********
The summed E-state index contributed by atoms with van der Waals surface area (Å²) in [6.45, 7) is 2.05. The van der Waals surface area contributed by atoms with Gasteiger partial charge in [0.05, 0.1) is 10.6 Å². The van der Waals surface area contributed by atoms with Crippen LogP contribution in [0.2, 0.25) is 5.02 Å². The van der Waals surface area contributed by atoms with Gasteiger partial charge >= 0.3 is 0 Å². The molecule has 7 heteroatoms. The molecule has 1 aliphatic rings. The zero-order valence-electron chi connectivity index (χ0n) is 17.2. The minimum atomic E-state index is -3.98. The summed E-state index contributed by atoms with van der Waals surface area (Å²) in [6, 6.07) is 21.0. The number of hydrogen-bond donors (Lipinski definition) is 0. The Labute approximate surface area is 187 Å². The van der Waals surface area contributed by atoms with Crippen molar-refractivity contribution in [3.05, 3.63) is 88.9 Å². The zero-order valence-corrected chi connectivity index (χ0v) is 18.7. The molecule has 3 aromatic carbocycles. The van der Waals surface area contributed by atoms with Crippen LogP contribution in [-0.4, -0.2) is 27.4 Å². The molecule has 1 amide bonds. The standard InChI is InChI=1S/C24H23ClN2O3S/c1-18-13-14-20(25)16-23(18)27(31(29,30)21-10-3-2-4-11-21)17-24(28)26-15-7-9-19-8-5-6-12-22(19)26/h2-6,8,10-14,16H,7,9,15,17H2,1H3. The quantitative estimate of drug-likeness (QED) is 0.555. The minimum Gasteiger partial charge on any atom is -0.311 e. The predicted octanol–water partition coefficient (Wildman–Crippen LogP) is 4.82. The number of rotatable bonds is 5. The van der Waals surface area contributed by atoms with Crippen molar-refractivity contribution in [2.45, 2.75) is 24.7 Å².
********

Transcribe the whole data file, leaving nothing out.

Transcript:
The summed E-state index contributed by atoms with van der Waals surface area (Å²) in [6.45, 7) is 2.05. The van der Waals surface area contributed by atoms with Gasteiger partial charge in [0.05, 0.1) is 10.6 Å². The van der Waals surface area contributed by atoms with Crippen LogP contribution in [0.2, 0.25) is 5.02 Å². The van der Waals surface area contributed by atoms with Gasteiger partial charge >= 0.3 is 0 Å². The molecule has 7 heteroatoms. The molecule has 1 aliphatic rings. The zero-order valence-electron chi connectivity index (χ0n) is 17.2. The minimum atomic E-state index is -3.98. The summed E-state index contributed by atoms with van der Waals surface area (Å²) in [6, 6.07) is 21.0. The number of hydrogen-bond donors (Lipinski definition) is 0. The Labute approximate surface area is 187 Å². The van der Waals surface area contributed by atoms with Crippen molar-refractivity contribution in [3.05, 3.63) is 88.9 Å². The zero-order valence-corrected chi connectivity index (χ0v) is 18.7. The molecule has 3 aromatic carbocycles. The van der Waals surface area contributed by atoms with Crippen LogP contribution in [-0.4, -0.2) is 27.4 Å². The molecule has 1 amide bonds. The standard InChI is InChI=1S/C24H23ClN2O3S/c1-18-13-14-20(25)16-23(18)27(31(29,30)21-10-3-2-4-11-21)17-24(28)26-15-7-9-19-8-5-6-12-22(19)26/h2-6,8,10-14,16H,7,9,15,17H2,1H3. The quantitative estimate of drug-likeness (QED) is 0.555. The minimum Gasteiger partial charge on any atom is -0.311 e. The predicted octanol–water partition coefficient (Wildman–Crippen LogP) is 4.82. The number of rotatable bonds is 5. The van der Waals surface area contributed by atoms with Crippen molar-refractivity contribution in [2.45, 2.75) is 24.7 Å².